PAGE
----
Colorado is at the forefront of school-food reform.
It’s lunchtime at Soda Creek Elementary in Steamboat Springs. The cafeteria sounds like a playground but smells more like a tapas bar: Mussel shells peek out from plates of paella that quickly disappear into hungry bellies. No, this isn’t a special occasion menu. It’s a typical lunch at Soda Creek, which, like many Colorado schools, has replaced processed foods with healthy, made-from-scratch meals.
Starting in the 1980s, districts across the country phased out lunch ladies to introduce heat-and-serve convenience foods—loaded with fat, sodium, and sugar. More recently, Colorado’s childhood obesity rate has increased by 23 percent—a bigger leap than any other state but Nevada. So today, the state is implementing some of the nation’s most comprehensive school-food reforms. To date, 64 Colorado school districts (one-third of the total) have participated in culinary “boot camps” with LiveWell Colorado, a nonprofit that is pushing for all Colorado children to have access to healthy food by 2022. Funded largely by the Colorado Health Foundation and a recent $1 million gift from Vail Resorts’ CEO Rob Katz, the trainings have helped schools replace reheating technology with real chefs and obtain grants for kitchen appliances.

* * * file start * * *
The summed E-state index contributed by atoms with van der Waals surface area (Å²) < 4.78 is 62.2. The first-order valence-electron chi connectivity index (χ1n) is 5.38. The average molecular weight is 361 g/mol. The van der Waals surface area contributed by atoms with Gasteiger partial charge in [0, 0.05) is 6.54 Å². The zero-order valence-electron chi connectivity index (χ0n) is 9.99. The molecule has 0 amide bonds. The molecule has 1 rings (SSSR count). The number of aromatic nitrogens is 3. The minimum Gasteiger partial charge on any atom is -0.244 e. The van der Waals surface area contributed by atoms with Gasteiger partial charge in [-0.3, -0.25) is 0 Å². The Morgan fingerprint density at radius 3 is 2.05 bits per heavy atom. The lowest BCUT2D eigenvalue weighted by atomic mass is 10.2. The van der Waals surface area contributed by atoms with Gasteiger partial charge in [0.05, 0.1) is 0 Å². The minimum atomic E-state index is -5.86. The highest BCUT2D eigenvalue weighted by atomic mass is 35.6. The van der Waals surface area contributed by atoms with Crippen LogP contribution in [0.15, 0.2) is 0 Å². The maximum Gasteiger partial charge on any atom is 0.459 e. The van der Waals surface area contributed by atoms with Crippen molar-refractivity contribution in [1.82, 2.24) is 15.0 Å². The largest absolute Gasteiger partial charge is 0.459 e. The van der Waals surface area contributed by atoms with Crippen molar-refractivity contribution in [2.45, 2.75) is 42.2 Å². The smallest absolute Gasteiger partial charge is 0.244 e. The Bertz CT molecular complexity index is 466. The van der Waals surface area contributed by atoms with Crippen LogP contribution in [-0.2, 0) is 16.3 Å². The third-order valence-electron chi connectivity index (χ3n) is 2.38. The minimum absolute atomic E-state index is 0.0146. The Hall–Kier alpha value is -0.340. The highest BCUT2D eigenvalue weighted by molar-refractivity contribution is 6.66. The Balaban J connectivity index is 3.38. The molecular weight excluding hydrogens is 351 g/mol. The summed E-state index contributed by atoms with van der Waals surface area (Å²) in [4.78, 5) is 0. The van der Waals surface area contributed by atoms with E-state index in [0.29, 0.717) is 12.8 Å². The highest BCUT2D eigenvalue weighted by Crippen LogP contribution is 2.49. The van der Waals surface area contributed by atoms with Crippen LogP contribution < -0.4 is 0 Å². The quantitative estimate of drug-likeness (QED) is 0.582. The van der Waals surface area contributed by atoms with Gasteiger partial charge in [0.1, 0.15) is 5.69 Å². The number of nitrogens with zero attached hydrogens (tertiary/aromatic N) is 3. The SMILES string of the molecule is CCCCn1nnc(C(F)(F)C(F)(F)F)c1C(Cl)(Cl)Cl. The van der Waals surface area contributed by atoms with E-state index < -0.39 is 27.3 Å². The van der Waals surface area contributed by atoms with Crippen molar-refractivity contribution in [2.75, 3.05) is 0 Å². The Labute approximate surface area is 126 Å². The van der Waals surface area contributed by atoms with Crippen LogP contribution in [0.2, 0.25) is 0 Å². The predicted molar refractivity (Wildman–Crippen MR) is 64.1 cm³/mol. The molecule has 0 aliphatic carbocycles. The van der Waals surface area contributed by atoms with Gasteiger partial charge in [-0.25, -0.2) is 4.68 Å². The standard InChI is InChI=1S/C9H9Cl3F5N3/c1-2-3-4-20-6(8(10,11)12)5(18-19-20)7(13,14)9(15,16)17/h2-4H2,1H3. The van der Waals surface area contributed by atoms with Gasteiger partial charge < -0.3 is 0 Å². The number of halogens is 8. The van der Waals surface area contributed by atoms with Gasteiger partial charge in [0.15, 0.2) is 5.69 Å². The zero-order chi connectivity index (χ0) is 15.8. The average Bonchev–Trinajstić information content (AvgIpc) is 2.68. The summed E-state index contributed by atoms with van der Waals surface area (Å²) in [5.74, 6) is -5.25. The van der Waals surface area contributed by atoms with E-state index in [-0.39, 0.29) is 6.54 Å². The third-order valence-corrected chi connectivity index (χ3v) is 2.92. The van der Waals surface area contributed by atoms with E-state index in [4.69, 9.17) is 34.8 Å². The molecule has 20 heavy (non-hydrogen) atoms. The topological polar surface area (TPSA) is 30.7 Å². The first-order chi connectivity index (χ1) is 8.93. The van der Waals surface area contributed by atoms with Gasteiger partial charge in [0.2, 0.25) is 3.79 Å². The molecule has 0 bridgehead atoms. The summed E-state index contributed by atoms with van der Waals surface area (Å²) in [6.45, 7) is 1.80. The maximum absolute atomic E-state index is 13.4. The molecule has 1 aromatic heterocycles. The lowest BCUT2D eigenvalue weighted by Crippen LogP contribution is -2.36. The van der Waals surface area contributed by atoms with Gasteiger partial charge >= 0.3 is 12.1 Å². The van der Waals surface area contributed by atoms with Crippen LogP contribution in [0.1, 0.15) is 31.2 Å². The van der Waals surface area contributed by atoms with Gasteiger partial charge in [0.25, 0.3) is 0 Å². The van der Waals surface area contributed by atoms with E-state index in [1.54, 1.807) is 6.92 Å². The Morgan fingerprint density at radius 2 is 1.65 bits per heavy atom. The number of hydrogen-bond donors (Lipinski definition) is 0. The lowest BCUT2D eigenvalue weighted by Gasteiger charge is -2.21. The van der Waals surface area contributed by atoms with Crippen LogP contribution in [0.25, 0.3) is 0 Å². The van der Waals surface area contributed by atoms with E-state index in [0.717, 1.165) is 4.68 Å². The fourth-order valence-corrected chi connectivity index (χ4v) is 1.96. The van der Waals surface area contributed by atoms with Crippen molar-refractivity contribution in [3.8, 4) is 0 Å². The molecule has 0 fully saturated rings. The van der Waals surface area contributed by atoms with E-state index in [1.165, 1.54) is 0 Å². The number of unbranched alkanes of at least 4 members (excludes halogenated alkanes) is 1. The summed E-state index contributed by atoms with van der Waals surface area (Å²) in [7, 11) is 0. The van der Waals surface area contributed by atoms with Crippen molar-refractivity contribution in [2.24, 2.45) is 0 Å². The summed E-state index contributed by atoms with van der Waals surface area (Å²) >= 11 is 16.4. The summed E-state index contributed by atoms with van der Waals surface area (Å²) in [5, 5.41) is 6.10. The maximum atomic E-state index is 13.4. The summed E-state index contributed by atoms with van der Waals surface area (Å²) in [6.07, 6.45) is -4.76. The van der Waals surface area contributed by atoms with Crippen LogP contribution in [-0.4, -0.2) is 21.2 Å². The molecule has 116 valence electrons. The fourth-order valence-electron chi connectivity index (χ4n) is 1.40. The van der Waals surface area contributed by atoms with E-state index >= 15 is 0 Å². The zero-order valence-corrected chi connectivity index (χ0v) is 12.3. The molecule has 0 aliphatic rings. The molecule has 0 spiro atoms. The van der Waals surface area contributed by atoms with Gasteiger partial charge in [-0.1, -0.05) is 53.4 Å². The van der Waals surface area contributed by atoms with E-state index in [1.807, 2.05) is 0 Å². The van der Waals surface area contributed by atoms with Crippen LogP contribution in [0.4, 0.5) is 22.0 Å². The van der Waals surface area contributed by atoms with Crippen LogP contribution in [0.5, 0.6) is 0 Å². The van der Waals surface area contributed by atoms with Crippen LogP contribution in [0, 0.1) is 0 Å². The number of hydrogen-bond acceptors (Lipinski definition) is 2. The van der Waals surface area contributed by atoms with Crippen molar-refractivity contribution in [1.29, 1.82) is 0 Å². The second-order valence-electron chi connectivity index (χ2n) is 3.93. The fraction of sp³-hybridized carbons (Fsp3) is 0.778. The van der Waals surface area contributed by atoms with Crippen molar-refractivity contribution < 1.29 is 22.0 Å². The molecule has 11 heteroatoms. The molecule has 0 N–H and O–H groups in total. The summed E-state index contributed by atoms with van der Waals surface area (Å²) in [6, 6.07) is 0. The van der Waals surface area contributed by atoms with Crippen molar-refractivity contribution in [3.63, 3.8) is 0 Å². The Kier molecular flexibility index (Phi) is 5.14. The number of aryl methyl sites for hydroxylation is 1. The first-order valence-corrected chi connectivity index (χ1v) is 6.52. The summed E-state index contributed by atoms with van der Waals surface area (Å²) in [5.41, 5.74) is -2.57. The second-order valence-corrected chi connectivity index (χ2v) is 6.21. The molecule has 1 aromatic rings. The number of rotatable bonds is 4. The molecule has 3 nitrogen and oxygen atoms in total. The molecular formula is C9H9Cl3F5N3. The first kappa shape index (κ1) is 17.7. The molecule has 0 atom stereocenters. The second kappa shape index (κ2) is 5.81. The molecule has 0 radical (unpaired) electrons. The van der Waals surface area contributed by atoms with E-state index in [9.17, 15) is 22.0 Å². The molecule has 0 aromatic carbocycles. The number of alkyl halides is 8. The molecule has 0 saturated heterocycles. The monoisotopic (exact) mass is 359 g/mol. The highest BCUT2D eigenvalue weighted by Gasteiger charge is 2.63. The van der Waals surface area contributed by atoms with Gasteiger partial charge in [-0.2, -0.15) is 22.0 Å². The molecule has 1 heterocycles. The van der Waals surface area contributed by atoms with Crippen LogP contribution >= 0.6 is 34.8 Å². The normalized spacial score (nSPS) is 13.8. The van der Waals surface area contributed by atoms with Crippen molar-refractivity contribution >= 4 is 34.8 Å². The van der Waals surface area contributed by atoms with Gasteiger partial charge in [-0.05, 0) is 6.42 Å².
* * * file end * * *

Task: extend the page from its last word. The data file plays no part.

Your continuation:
Smaller districts in rural and mountain towns have achieved the speediest makeovers, some of which larger districts can imitate. Durango’s 9-R District has incorporated local produce, flour, and meat into students’ meals. Telluride has replaced chicken nuggets with house-made (read: lower in preservatives, richer in nutrients) pot pies. And Steamboat Springs is filling plates with from-scratch Cantonese pork and tandoori chicken—prepared in one central kitchen, then delivered daily to the city’s three other schools.
Districts that feed 20,000-plus kids (compared to Steamboat’s 1,000) face greater policy hurdles than their small-town counterparts, but changes are in the works: This year, 100 percent of Denver Public Schools will have a salad bar; Greeley already makes 80 percent of its meals from scratch; and Harrison School District in Colorado Springs has axed desserts and sweetened drinks. “We see school-food reform as a key way to reduce obesity among our youth,” says Gabriel Guillaume, LiveWell’s vice president of community investment. “You’d be hard-pressed to find another state with so many people who want to make this change.”
5280.com Exclusive: Get a taste of what schools are serving these days, with this sample of elementary school lunch menus for the Steamboat Springs School District:
Pasta Naples Style
Shaved Zucchini/Fennel Salad
Sautéed Chicken with Coconut/Ginger Sauce
Carrot Cucumber Acar with Fried Garlic
Bulgur Pilaf with Pine Nuts and Currant